At least I think it was last April. I get the whole Gospel of Judas hulabaloo mixed up with the "just discovered tomb of Jesus, James and Mary Magdalene" melee and all the new discoveries that tend to make the covers of TIME magazine and the schedules of Discovery Channel during Christianity's most precious holidays, Christmas and Easter.
The New York Times ran an Op-Ed piece today by Rice University's April D. Deconick which provides a vital 'second opinion' to the claims of Judas promoters.
After examining the evidence herself (which was a difficult task, considering that NGC slapped nondisclosure requirements on the scholars it quoted in the show, and it refused to share life-sized facsimiles of the documents to non-contracted Bible scholars.
Anyway, these are some of the mistakes Deconick finds in the NGC translation:
- NGC had implied that the Judas of the 3rd-centruy Gnostic gospel that bore his name was a hero. In fact this character is a demon.
- NGC had claimed that the documents called Judas a 'spirit.' In fact, the documents use the word daimon for Judas (which we translate as 'demon;' the Greek word usually for 'spirit' is pneuma.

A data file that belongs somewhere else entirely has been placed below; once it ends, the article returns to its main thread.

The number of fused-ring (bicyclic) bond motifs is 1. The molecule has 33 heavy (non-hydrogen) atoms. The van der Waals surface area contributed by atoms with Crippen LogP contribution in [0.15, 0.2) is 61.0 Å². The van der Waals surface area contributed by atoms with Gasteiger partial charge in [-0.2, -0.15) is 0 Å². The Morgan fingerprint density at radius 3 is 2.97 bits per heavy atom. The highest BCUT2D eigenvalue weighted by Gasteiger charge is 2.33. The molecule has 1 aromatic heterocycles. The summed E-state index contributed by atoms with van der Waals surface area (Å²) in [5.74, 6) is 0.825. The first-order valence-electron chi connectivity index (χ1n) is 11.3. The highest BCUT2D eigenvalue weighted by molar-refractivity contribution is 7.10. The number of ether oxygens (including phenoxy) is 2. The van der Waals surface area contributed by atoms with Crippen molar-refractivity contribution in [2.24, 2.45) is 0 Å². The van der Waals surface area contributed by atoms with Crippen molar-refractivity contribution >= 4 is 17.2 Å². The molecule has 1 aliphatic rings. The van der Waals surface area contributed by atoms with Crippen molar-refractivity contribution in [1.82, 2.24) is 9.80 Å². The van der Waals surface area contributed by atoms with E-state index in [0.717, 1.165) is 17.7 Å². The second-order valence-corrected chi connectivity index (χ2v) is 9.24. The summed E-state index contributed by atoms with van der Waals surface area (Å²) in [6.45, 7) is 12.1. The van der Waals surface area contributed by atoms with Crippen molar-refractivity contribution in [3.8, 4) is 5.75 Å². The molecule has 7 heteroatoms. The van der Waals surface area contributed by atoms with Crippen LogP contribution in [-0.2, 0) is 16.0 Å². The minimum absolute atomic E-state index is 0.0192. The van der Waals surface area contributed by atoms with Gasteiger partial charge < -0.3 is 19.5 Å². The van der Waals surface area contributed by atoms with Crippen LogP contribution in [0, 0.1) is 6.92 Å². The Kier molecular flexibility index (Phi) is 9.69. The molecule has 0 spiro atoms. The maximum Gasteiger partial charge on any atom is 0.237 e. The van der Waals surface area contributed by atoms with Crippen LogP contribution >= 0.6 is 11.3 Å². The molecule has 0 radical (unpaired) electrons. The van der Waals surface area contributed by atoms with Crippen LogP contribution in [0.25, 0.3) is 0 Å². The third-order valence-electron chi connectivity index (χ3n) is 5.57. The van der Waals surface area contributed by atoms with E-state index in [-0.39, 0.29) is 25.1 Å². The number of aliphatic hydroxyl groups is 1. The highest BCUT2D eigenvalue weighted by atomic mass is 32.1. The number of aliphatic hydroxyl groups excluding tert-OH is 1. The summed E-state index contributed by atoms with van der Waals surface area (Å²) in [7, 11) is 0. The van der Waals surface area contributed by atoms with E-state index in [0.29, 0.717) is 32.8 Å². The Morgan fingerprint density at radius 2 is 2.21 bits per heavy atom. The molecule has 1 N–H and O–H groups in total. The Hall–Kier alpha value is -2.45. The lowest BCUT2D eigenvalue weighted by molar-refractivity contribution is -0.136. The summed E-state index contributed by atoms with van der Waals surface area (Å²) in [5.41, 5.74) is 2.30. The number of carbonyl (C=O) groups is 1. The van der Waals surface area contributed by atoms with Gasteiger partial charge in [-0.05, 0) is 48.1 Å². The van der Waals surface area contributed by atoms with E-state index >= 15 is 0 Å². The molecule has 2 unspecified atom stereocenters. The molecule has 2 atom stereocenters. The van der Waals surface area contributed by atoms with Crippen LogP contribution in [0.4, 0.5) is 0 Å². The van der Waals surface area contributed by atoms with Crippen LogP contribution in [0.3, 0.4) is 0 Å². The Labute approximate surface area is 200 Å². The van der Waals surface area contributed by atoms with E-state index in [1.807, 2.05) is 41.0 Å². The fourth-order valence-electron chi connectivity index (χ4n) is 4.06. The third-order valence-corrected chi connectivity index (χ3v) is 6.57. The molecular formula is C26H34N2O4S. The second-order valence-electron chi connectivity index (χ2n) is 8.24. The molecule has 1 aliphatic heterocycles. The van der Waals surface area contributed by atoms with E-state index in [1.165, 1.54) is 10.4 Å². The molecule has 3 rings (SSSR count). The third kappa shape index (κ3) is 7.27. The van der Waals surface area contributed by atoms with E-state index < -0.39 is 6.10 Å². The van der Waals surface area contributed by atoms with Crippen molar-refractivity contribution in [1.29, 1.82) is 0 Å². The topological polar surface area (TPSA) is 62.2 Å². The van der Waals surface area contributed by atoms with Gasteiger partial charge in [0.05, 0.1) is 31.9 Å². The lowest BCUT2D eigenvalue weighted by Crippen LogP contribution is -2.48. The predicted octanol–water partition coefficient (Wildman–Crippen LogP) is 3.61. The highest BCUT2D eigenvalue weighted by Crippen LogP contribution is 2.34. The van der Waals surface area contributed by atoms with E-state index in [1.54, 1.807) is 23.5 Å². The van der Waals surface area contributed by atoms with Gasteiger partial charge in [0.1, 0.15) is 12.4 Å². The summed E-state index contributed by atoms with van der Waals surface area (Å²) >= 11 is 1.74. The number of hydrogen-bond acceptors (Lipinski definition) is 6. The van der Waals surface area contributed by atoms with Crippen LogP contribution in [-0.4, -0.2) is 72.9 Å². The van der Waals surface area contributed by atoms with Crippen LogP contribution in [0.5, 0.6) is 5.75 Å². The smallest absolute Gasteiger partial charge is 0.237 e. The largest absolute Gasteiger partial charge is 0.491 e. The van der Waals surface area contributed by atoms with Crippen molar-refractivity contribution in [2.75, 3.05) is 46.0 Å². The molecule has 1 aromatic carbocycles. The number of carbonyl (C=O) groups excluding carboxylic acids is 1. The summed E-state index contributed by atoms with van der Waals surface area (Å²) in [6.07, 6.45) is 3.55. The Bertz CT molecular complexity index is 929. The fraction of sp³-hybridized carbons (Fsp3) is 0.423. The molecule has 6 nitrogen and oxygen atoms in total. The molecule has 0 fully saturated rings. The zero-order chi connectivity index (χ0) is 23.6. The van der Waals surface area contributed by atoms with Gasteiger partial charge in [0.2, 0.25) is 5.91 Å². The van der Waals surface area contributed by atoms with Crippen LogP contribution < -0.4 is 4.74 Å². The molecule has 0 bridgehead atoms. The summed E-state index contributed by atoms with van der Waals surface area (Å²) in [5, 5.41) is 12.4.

- I know as a teacher of German that pronouns are hard to translate, but the key NGC claims had related Judas to a "holy generation," of which he was a part because he had a predestined role to lead Jesus to his own, messianic destiny. But the NGC had claimed that Judas was set apart for this generation, when the accepted translation shows that the demonic Judas was separated from it.
- NGC has already, since the airing of the documentary, admitted that the gospel in no way associated Judas with a holy generation; but the only explanation Deconick can find for such a mistranslation is that "the [NGC] scholars altered the Coptic original."
For all the archaeology and pseudo-science that goes into a study of Christianity, we still have no better sources for the life of Jesus than the Gospels. These sources received plenty of vetting and scrutiny by scholars in the 200-odd years prior to the establishment of the Christian canon. If you want to learn about Jesus, turn off Discovery or National Geographic, and get into the Bible.